Cassini Image of Saturn’s Rings and Its Moon Prometheus

New Cassini Image of Prometheus and Saturn's Rings

Saturn’s Rings and its neighboring moon Prometheus. Credit: NASA/JPL-Caltech/Space Science Institute

NASA’s Cassini Spacecraft views Saturn’s Rings and its neighboring moon Prometheus.

Most planetary rings appear to be shaped, at least in part, by moons orbiting their planets, but nowhere is that more evident than in Saturn’s F ring. Filled with kinks, jets, strands, and gores, the F ring has been sculpted by its two neighboring moons Prometheus (seen here) and Pandora. Even more amazing is the fact that the moons remain hard at work reshaping the ring even today.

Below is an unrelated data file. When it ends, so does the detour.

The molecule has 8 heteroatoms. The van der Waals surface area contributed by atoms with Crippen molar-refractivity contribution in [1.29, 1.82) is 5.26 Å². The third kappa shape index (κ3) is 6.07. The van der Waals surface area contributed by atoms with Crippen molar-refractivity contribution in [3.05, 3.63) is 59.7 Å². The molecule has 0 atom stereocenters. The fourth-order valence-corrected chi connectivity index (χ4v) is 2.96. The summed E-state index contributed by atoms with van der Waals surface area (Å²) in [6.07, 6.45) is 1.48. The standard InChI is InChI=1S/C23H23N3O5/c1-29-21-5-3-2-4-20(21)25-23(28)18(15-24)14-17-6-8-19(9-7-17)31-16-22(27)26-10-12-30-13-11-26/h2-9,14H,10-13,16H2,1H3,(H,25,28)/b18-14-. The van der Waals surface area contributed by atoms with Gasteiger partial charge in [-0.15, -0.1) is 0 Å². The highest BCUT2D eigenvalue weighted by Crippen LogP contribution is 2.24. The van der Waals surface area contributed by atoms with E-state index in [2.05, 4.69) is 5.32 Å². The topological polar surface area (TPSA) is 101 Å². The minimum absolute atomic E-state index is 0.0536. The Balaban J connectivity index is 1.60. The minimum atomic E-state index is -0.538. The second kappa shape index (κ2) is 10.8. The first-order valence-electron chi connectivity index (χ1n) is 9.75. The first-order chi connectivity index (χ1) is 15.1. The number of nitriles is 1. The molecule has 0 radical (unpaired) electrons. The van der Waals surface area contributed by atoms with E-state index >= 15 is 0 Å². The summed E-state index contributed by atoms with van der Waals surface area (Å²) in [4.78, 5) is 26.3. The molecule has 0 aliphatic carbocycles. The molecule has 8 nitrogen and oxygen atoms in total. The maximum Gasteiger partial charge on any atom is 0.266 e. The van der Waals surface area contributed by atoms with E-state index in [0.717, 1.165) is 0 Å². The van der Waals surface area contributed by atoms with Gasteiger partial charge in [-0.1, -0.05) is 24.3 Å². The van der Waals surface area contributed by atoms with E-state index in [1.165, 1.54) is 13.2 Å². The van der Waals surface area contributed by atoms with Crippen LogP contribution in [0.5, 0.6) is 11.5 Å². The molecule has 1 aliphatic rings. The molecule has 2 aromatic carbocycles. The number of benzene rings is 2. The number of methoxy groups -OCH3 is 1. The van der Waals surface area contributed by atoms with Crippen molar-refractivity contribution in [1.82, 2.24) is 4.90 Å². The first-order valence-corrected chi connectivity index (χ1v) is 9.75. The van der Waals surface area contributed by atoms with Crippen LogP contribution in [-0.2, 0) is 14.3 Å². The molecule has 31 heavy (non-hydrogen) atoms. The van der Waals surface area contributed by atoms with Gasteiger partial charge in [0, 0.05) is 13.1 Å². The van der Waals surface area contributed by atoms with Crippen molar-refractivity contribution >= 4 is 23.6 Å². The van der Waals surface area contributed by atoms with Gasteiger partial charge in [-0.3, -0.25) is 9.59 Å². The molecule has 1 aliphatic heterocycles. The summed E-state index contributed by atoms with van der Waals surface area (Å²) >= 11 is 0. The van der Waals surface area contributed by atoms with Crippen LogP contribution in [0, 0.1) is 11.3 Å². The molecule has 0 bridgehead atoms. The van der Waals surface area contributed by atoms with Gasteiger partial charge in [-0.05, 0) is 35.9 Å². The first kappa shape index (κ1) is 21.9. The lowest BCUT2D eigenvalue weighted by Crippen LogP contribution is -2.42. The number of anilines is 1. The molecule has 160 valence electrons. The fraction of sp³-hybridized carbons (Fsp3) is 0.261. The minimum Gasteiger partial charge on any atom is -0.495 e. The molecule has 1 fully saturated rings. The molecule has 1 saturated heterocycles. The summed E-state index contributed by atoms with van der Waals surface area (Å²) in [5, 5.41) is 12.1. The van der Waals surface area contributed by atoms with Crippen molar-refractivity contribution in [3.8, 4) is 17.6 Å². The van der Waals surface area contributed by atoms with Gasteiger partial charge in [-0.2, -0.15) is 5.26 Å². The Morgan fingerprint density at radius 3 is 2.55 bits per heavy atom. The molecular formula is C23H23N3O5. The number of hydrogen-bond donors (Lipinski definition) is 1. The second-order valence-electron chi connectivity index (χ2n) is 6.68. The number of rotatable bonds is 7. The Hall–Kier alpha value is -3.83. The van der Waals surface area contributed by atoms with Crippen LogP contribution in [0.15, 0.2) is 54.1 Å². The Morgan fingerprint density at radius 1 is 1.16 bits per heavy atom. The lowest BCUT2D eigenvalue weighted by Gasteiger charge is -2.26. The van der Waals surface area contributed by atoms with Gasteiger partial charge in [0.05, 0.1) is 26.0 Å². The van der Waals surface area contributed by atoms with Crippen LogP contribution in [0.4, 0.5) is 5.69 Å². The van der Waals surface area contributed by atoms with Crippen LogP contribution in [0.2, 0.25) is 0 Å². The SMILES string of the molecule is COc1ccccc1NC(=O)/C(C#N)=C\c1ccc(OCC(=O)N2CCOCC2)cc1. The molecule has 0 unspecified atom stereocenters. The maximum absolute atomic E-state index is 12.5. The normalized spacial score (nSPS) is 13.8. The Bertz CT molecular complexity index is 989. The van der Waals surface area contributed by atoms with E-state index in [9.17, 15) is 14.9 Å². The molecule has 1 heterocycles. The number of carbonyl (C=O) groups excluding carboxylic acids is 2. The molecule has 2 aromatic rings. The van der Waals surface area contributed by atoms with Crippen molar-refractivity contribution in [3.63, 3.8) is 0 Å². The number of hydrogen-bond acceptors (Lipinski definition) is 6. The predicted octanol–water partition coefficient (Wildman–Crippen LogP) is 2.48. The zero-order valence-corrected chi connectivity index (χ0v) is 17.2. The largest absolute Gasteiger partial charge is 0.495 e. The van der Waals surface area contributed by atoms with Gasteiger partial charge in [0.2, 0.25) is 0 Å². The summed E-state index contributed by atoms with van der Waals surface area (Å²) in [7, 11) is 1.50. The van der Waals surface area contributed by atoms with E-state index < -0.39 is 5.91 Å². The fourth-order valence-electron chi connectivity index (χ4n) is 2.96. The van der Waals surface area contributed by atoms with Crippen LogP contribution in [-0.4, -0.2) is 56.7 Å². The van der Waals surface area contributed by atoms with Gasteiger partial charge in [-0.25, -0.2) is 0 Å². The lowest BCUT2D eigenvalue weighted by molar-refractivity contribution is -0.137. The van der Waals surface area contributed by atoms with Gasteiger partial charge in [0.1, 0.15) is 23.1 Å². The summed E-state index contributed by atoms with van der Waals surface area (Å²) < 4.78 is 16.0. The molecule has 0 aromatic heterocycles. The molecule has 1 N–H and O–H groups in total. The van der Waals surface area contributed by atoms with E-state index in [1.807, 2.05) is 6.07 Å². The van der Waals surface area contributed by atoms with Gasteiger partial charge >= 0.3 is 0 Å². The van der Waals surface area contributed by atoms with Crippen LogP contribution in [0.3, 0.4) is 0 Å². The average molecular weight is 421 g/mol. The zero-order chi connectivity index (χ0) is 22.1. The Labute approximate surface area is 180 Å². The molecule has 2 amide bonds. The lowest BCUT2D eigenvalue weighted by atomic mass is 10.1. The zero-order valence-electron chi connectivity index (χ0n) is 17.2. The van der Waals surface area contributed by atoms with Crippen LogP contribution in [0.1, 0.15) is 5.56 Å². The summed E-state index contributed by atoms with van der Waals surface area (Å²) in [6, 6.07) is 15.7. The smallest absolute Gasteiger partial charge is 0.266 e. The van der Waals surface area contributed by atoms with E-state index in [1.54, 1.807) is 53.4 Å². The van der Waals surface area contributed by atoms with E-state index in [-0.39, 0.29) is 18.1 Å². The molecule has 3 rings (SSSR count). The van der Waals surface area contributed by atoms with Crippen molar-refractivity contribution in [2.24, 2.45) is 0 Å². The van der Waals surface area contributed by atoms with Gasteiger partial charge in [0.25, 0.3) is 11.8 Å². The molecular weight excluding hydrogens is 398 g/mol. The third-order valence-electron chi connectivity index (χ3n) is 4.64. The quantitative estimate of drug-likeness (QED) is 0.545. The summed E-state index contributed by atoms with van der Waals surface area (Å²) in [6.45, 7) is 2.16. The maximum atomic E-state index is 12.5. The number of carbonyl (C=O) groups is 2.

Prometheus (53 miles, or 86 kilometers across) shapes the F ring through consistent, repeated gravitational nudges and occasionally enters the ring itself (clearing out material and creating a “gore” feature). Although the gravitational force of Prometheus is much smaller than that of Saturn, even small nudges can tweak the ring particles’ orbits to create new patterns in the ring.

This view looks toward the sunlit side of the rings from about 12 degrees above the ring plane. The image was taken in visible light with the Cassini spacecraft narrow-angle camera on February 21, 2016.

The view was obtained at a distance of approximately 1.4 million miles (2.3 million kilometers) from Saturn and at a Sun-Saturn-spacecraft or phase angle of 105 degrees. The image scale is 9 miles (14 kilometers) per pixel.

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